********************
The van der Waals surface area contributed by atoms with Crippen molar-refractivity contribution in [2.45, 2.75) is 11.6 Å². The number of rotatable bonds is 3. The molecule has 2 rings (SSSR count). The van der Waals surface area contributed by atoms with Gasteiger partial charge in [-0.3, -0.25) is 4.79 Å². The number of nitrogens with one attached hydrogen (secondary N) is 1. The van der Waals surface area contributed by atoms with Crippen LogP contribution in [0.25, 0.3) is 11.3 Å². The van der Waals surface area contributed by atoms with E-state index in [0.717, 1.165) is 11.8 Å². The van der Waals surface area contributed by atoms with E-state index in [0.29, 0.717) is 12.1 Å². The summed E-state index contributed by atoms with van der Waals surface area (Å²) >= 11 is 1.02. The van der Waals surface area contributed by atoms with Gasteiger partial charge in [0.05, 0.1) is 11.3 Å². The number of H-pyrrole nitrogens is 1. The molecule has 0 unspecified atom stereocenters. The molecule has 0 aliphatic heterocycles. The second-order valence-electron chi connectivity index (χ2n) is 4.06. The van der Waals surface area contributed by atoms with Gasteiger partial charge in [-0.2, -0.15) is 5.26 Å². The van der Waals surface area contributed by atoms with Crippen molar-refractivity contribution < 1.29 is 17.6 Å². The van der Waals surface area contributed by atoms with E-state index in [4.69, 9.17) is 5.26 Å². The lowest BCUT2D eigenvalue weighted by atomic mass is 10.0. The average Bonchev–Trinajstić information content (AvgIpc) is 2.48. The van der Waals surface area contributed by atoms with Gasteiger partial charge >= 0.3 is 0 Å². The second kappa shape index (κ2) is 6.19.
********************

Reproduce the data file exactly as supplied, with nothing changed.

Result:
The van der Waals surface area contributed by atoms with Crippen molar-refractivity contribution in [2.45, 2.75) is 11.6 Å². The number of rotatable bonds is 3. The molecule has 2 rings (SSSR count). The van der Waals surface area contributed by atoms with Gasteiger partial charge in [-0.3, -0.25) is 4.79 Å². The number of nitrogens with one attached hydrogen (secondary N) is 1. The van der Waals surface area contributed by atoms with Crippen LogP contribution in [0.25, 0.3) is 11.3 Å². The van der Waals surface area contributed by atoms with E-state index in [0.717, 1.165) is 11.8 Å². The van der Waals surface area contributed by atoms with E-state index in [0.29, 0.717) is 12.1 Å². The summed E-state index contributed by atoms with van der Waals surface area (Å²) >= 11 is 1.02. The van der Waals surface area contributed by atoms with Gasteiger partial charge in [0.05, 0.1) is 11.3 Å². The number of H-pyrrole nitrogens is 1. The molecule has 0 unspecified atom stereocenters. The molecule has 0 aliphatic heterocycles. The second-order valence-electron chi connectivity index (χ2n) is 4.06. The van der Waals surface area contributed by atoms with Gasteiger partial charge in [-0.2, -0.15) is 5.26 Å². The van der Waals surface area contributed by atoms with Crippen molar-refractivity contribution < 1.29 is 17.6 Å². The van der Waals surface area contributed by atoms with E-state index in [4.69, 9.17) is 5.26 Å². The lowest BCUT2D eigenvalue weighted by atomic mass is 10.0. The average Bonchev–Trinajstić information content (AvgIpc) is 2.48. The van der Waals surface area contributed by atoms with Gasteiger partial charge >= 0.3 is 0 Å². The second kappa shape index (κ2) is 6.19.